In a time when a clearcutting proposal is named the “Healthy Forests Initiative” and the “Clean Air Act” allows for more rather than less air pollution, “Constitution Restoration Act” is a worrisome moniker. Little surprise that it seeks to circumvent that central premise of the Constitution.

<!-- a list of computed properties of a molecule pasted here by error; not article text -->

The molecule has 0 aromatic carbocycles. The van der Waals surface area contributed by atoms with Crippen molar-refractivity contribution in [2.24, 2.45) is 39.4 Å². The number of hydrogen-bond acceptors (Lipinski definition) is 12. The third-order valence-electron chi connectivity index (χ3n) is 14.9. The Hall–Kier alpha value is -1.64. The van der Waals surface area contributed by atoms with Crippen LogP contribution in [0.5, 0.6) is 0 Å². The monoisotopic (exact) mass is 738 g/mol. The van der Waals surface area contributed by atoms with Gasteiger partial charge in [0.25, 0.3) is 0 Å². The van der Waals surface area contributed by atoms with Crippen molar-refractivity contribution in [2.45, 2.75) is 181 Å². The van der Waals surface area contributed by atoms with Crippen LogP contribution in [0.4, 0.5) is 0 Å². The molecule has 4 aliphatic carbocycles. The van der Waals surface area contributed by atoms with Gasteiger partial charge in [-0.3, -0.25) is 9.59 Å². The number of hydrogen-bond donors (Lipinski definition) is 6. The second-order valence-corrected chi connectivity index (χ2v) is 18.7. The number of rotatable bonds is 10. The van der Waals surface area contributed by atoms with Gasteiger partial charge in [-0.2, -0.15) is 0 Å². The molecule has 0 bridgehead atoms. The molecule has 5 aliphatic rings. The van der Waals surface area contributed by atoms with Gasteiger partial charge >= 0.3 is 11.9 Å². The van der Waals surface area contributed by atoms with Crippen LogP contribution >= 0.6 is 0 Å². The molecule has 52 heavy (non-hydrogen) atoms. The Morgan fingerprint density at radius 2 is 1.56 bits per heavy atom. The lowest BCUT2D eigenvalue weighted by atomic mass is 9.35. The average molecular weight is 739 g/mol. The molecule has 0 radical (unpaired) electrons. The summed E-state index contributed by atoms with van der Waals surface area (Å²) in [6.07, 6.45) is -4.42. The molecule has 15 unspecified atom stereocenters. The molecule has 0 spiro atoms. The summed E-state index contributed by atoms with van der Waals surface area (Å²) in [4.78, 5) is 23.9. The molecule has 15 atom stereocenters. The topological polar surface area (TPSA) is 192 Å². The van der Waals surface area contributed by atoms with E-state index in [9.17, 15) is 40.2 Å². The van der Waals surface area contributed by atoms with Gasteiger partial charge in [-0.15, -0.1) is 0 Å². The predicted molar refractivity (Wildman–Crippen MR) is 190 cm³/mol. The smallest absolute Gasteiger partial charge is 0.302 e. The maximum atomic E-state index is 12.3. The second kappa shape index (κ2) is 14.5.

If its backers get their way, Americans will no longer receive the same protections that Washington has carefully insisted that Iraqis have. The Constitution Restoration Act was introduced Feb. 11 in the House by Rep. Robert Aderholt (R‑Ala.), co-sponsored primarily by Alabama Republicans. It was introduced in the Senate by Richard Shelby (R‑Ala.), co-sponsored by, among others, Zell Miller (D‑Ga.). The act was drafted by Herb Titus, the legal counsel for Alabama’s controversial judge Roy Moore, who was recently removed from office for his refusal to remove a Ten Commandments monument from a courthouse. The act calls for exemption from Supreme Court jurisdiction of all cases in which public servants, including judges, “acknowledge” God as “the source” of law. The restricting of Supreme Court jurisdiction is a strange maneuver, but one which the hazy language of the relevant part of the Constitution may allow. The Act would disallow the Supreme Court from referencing any source other than the Constitution or English common law in its decisions. It would retroactively exempt from Supreme Court jurisdiction cases such as Roy Moore’s. A judge who attempted to rule in such cases could be impeached. It is unclear exactly what actions a public servant could get away with under the banner of invoking God as the source of law.